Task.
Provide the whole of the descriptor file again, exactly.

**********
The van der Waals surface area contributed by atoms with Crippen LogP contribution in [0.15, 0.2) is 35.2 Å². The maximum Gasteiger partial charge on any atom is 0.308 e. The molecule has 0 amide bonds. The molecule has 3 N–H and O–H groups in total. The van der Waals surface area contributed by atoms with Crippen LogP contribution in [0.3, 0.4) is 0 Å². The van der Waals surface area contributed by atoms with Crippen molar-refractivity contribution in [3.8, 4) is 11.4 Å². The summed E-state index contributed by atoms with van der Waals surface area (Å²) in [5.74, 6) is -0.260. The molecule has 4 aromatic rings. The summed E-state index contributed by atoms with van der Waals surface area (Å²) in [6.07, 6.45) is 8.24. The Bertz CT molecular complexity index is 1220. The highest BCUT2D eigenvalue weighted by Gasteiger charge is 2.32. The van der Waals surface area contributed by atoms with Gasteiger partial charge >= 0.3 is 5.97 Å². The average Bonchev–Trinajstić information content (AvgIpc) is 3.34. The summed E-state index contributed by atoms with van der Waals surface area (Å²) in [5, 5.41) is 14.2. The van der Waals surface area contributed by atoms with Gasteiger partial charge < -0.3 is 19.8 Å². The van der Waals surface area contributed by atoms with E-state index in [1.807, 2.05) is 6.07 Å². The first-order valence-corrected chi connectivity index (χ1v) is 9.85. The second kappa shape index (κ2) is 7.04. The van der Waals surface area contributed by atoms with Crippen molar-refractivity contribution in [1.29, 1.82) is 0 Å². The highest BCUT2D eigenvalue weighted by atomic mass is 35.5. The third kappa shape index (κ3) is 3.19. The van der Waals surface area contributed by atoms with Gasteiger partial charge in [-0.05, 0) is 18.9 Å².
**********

The van der Waals surface area contributed by atoms with Crippen LogP contribution in [0.15, 0.2) is 35.2 Å². The maximum Gasteiger partial charge on any atom is 0.308 e. The molecule has 0 amide bonds. The molecule has 3 N–H and O–H groups in total. The van der Waals surface area contributed by atoms with Crippen LogP contribution in [0.3, 0.4) is 0 Å². The van der Waals surface area contributed by atoms with Crippen molar-refractivity contribution in [3.8, 4) is 11.4 Å². The summed E-state index contributed by atoms with van der Waals surface area (Å²) in [5.74, 6) is -0.260. The molecule has 4 aromatic rings. The summed E-state index contributed by atoms with van der Waals surface area (Å²) in [6.07, 6.45) is 8.24. The Bertz CT molecular complexity index is 1220. The highest BCUT2D eigenvalue weighted by Gasteiger charge is 2.32. The van der Waals surface area contributed by atoms with Gasteiger partial charge >= 0.3 is 5.97 Å². The average Bonchev–Trinajstić information content (AvgIpc) is 3.34. The summed E-state index contributed by atoms with van der Waals surface area (Å²) in [5, 5.41) is 14.2. The van der Waals surface area contributed by atoms with Gasteiger partial charge < -0.3 is 19.8 Å². The van der Waals surface area contributed by atoms with E-state index in [1.807, 2.05) is 6.07 Å². The first-order valence-corrected chi connectivity index (χ1v) is 9.85. The second kappa shape index (κ2) is 7.04. The van der Waals surface area contributed by atoms with Crippen molar-refractivity contribution in [1.29, 1.82) is 0 Å². The highest BCUT2D eigenvalue weighted by atomic mass is 35.5. The third kappa shape index (κ3) is 3.19. The van der Waals surface area contributed by atoms with Gasteiger partial charge in [-0.05, 0) is 18.9 Å².